Doing a value comp helps me decide on a small scale what values I am going to use in the finished piece.  Because it is only a 4 x 5 inch value comp, if I find that the values aren't working, then I can easily print off another image and try again and I've lost less time than if I just went for the finished piece and fixed the values there.

    I have discovered that I need some distance between making decisions on how to improve my drawings in each step, so batching my drawings works well.  Once I get each image to the value study step I tape them on my wall and wait until the next day.

    Initial 8x10 Line Drawing

    The next morning, I take a look at the images and critique them.  I read once that you need to be your own best editor.  I can't really do that on the same day as I draw them, because I'm too close.  Waiting until the next day, really helps me gain distance.  Occasionally, I'll finish the value sketch and already see a problem, so I'll make a note about what I need to change in the margins of the image but I still wait until the next day to make changes.

    After I've critiqued my images, and I have a good 4x5 image, I scan it back into photoshop and increase the image size to 8x10 and I print it out once again.  I take all 4 images back to my light table and draw the initial 8x10 line drawing.  If I like it and I don't see any more things that I need to fix, I tape the initial 8x10 line drawing to my wall and wait until morning again.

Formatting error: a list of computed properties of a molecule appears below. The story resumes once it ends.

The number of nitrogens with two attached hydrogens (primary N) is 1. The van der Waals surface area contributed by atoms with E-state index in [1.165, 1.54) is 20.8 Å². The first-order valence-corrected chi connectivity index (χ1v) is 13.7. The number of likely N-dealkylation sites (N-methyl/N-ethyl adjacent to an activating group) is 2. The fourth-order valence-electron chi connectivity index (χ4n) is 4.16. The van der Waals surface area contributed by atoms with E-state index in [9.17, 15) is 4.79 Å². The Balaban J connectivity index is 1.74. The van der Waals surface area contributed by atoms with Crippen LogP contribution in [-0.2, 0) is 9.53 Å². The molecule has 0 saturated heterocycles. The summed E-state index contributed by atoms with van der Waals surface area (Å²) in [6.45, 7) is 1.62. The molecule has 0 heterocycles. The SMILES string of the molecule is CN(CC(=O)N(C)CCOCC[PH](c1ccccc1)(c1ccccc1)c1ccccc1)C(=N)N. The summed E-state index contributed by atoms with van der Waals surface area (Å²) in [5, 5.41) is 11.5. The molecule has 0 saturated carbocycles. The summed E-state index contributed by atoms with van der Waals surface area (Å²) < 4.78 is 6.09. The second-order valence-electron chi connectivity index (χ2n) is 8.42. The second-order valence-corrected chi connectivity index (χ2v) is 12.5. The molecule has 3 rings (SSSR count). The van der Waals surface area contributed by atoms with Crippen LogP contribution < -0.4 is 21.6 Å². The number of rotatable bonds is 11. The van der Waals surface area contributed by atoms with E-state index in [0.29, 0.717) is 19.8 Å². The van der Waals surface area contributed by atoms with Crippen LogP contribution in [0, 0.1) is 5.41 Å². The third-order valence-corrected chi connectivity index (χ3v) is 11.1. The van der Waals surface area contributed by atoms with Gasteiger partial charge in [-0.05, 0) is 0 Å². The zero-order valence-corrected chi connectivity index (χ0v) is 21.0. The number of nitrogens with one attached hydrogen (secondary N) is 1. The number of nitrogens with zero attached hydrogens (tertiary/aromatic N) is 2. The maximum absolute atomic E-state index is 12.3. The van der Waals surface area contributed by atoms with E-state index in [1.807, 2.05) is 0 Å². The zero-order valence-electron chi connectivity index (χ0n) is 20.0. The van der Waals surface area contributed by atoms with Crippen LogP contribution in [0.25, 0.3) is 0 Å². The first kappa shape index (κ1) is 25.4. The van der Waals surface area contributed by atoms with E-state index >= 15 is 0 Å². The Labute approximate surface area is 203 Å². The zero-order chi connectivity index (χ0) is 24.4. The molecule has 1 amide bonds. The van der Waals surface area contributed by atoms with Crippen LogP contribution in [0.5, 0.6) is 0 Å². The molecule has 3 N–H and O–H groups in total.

Refining the 8x10 Line Drawing

    I critique my 8x10 drawing in the morning and I often see things that are wrong or things I forgot to address.  I scan, correct, print, draw on the light table over and over again until I like the image and I am ready to work on the finish drawing.  Sometimes it is straight forward and sometimes I use 20 sheets of paper or more making changes to the same drawing because it isn't working for me.  I might even go back to the 4x5 image and redraw it on that scale to fix issues or to give myself a new perspective on the drawing. Or I might change drawing tools, and scan it back into Photoshop and use the stylus to draw something different.  When I can't seem to solve the drawing problem, changing it up a bit helps.